The convergence of forces across the country that almost no one knows
A popular Bahian Festival full of meaning that has been rediscovered by tourists
In the dawn of 2 of July in 1823, Salvador city woke up almost deserted: the Portuguese army left in definitive the province of Bahia. They say* the day was beautiful, without the June rains. The sun was shining!
The Bahians know this date as the Independence of Brazil in Bahia, which celebrates the victory of the Brazilians in the war waged in the then province of Bahia, for more than 17 months (February 1822 to July 1823) against the Portuguese troops. With the victory of the Brazilian Army and Navy in Bahia, the political separation of Brazil from Portugal was consolidated.
The 2 of July remained in the patriotic reverence of the Bahians who have since established the tradition of celebrating it annually with the re-entry of the Peacemaker Army in Salvador city. Did you already know this story? So come with us and, even better, schedule yourself to see it live, attending the party!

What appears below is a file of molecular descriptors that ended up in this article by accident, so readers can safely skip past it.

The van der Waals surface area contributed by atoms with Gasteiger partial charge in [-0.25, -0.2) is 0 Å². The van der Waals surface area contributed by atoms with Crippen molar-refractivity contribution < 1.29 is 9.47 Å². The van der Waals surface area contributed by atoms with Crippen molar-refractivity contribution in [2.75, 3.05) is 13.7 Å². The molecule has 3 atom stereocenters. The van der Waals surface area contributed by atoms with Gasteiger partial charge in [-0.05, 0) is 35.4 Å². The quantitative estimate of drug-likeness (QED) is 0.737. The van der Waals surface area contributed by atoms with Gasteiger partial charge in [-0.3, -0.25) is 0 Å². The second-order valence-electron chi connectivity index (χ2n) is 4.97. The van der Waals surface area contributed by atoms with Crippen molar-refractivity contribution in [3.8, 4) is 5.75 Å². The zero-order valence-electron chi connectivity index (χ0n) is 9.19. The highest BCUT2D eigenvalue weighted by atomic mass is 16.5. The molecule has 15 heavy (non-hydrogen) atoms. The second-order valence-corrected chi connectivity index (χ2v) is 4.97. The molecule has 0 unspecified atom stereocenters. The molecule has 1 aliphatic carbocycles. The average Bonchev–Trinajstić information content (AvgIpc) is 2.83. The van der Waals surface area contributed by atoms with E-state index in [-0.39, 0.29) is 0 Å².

From the Beginning – The Symbolic Fire and Te Deum ** in the Basilica
The first step is the symbolic fire that represents the union of peoples who fought for independence. The fire is lit on June 30 in the Church of Our Lady of the Rosary, in Cachoeira, in the Bahian recôncavo. On the same day, the Te Deum is also celebrated for the Independence of Brazil in Bahia, a commendation in Salvador Basilica Cathedral, in Terreiro de Jesus, Pelourinho.
The symbolic fire rite is represented by a flame in a torch that crosses several cities and is passed from hand to hand by amateur athletes, army officers, professional athletes, artists and political leaders to Salvador city in the neighborhood of Pirajá, where a pyre is lit on July 1.
The History Characters and Symbolic Figures
The 2 of July festivity has always been linked to popular causes. The figures of Maria Quitéria, Joana Angélica, Corneteiro Lopes and João das Botas speak of a very different imaginary from what we have of the independence of Brazil. The battle has generated its heroes, in this case, almost all originating from the population’s poorest sections, and honored until today with affection by the Bahians. They are unforgettable names in this saga that don’t exist in the Brazilian History textbooks and, therefore, are unknown for the majority of Brazilians. Later, the symbolic figures of Caboclo (male) and Cabocla (female) were added. Today they are “the stars” of the procession, going on emblematic cars.